Chile is reportedly looking to issue a catastrophe (cat) bond in order to be more prepared for natural disasters and severe weather. A cat bond is like insurance, transferring monetary risk from Chile, in case of disaster, to investors in the bond.
Cat bonds were first used in the 1990s in the aftermath of Florida’s Hurricane Andrew and the Los Angeles area Northridge earthquake. The catastrophe bond is a way to obtain cheaper insurance against low probability, expensive events, offering multiple year coverage.
They work in a fairly straightforward fashion. A government, state or investor, looking to insure itself against financial risks from natural disasters, would issue a bond with coverage for specific disasters. An insurance company issues the cat bond through an investment bank, which sells the bond to interested investors.
Should the specified natural disaster occur, the government stops paying the insurance premium and keeps the principal of the bond, which is held in a trust fund, to pay for the expenses caused by the disaster. If the event does not occur, investors are repaid with interest.
Cat bonds also depend on certain parameters before the payout kicks in. Predefined triggers, like an earthquake of a certain magnitude, would determine the amount of the insurance payout.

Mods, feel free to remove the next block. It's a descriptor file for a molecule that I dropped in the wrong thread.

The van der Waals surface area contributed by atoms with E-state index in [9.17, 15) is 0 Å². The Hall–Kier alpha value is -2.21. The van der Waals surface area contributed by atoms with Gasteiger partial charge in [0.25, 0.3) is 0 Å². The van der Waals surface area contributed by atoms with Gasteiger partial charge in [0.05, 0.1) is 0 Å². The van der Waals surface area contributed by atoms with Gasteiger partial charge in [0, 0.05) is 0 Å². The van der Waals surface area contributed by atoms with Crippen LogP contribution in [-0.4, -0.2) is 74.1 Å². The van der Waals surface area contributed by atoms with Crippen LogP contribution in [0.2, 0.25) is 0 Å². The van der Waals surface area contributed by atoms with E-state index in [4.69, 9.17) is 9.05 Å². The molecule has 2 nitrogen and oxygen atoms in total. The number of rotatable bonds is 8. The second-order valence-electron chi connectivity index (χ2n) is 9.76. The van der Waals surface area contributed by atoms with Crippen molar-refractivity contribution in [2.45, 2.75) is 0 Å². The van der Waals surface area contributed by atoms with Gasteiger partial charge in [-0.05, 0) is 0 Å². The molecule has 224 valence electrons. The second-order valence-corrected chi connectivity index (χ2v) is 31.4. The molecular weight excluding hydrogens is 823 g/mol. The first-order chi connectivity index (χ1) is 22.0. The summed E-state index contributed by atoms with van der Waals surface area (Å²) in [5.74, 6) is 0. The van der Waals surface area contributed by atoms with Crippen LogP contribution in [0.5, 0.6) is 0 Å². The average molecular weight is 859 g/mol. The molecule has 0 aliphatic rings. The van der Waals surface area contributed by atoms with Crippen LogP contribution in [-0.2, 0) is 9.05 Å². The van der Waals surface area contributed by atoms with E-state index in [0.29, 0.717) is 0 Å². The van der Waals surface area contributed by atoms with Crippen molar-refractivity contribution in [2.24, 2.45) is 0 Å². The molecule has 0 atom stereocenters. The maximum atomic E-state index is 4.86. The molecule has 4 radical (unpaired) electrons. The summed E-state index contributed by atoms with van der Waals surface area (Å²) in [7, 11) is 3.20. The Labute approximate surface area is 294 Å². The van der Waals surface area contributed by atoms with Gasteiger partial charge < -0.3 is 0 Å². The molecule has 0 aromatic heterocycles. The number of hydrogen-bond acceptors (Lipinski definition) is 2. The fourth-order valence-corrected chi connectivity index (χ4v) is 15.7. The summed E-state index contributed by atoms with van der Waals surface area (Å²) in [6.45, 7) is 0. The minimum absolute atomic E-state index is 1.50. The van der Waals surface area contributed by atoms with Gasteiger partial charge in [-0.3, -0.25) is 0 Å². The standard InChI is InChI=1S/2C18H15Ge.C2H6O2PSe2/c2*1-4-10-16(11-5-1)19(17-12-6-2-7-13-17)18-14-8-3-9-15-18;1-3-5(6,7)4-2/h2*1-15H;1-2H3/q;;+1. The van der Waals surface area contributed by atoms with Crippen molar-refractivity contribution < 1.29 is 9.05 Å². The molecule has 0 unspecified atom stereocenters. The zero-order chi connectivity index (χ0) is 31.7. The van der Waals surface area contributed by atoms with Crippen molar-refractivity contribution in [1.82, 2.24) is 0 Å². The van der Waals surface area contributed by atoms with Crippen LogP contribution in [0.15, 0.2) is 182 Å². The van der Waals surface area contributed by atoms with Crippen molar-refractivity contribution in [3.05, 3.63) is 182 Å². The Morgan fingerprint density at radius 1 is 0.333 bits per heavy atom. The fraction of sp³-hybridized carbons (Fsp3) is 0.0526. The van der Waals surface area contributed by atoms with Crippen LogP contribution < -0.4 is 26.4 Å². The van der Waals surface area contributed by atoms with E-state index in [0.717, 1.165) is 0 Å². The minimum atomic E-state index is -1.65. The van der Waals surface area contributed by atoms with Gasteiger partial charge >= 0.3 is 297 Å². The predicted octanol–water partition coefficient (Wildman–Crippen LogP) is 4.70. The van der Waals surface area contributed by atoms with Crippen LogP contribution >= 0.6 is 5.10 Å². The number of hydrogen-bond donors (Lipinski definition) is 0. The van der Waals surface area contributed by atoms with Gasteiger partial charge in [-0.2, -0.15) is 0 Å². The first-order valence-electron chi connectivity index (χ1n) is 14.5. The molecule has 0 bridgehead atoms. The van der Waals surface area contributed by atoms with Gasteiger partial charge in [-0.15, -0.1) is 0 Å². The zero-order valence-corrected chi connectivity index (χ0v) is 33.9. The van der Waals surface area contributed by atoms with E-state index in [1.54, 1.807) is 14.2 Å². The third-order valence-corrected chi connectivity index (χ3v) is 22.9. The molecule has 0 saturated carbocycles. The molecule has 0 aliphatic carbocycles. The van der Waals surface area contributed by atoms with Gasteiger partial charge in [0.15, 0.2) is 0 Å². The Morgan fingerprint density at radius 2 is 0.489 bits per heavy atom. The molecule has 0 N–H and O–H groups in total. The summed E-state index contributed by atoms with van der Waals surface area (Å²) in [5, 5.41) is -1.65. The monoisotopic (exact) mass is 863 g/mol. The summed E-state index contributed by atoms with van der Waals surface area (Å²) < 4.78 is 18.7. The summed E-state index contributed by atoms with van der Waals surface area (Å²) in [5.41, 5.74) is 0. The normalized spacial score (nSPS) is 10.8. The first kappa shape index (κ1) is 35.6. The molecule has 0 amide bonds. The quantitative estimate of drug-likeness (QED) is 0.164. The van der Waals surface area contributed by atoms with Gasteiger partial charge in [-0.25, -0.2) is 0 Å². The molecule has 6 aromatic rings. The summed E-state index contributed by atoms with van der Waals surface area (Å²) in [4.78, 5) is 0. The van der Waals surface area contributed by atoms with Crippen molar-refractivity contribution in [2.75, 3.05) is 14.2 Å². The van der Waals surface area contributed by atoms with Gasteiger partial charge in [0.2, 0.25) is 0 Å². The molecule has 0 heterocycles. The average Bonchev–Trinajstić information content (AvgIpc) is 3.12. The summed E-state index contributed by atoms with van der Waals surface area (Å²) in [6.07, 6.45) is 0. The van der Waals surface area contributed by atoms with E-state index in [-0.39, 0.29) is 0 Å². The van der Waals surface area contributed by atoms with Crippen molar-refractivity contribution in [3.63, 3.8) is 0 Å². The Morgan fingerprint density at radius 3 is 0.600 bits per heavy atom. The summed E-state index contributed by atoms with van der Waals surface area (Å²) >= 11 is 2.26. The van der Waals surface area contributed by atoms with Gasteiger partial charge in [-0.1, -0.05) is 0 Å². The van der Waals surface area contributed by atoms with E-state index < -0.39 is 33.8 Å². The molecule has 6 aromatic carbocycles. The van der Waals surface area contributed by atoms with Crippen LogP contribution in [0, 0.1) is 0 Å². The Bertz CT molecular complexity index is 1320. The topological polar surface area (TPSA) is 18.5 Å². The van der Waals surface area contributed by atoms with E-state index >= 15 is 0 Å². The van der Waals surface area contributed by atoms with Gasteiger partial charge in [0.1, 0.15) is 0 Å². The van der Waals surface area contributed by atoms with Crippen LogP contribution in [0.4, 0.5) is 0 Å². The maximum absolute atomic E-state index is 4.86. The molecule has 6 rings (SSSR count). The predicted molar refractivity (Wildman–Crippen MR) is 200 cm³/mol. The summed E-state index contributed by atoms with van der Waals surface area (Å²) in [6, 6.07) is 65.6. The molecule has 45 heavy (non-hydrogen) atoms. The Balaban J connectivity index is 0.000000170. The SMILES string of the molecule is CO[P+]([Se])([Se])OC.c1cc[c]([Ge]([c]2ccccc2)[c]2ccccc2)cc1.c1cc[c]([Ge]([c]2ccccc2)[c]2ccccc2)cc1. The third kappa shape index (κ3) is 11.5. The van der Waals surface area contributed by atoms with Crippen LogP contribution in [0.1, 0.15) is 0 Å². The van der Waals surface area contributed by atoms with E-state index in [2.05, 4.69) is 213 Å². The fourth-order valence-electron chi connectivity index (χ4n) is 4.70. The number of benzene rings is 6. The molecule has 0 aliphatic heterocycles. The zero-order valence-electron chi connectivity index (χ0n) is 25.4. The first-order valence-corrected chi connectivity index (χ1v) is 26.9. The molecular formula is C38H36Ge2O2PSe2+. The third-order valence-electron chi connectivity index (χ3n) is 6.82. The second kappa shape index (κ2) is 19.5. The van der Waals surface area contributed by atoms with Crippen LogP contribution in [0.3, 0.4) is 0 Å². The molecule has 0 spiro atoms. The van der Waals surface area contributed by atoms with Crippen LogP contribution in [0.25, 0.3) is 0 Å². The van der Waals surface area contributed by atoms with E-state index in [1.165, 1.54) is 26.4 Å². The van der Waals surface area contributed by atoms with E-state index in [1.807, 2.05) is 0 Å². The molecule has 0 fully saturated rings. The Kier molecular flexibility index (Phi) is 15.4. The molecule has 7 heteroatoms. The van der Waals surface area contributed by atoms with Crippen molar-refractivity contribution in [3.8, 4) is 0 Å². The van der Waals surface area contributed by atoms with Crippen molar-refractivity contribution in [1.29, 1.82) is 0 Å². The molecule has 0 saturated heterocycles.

Cat bonds are risky. If a catastrophe occurs, the principal would be forgiven and the insurance company would use the investor’s money to pay their claim-holders, meaning the investors would lose their investment. But If no catastrophe occurs, the insurance company pays a coupon to the investors, who make a healthy return on their principal. The low probability of disaster and high return is worth the risk for many investors.
Asset managers and hedge funds are the typical investors in cat bonds. To date, the only country that has issued cat bonds is Mexico. So why is Chile looking into issuing a cat bond?
Speaking at the IMF and World Bank annual meetings held in Lima, Peru earlier this month, Rodrigo Valdes, Chile’s Finance Minister, said that his nation is actively looking into catastrophe bonds as a source of financing for weather and nature-related disasters.
The South American nation has faced eight major disasters in the last two years. The most recent was the Chile earthquake a month ago, but the nation is vulnerable to other disasters such as volcanic eruptions, mudslides and flooding.
Chile has a comprehensive disaster alert and response operations framework in place to save and protect as many lives as possible, but the cost of the disaster and the response operations is a burden too big for Chile to bear.
“The country has learned to handle these situations well in terms of operation,” Valdes explained, but he noted that Chile lacked the financial means required for major disaster response.
Chile is not the only country currently looking to issue catastrophe bonds. The Philippines finance minister has said that the island nation is seeking a cat bond issuance by the end of 2015, with support from the World Bank.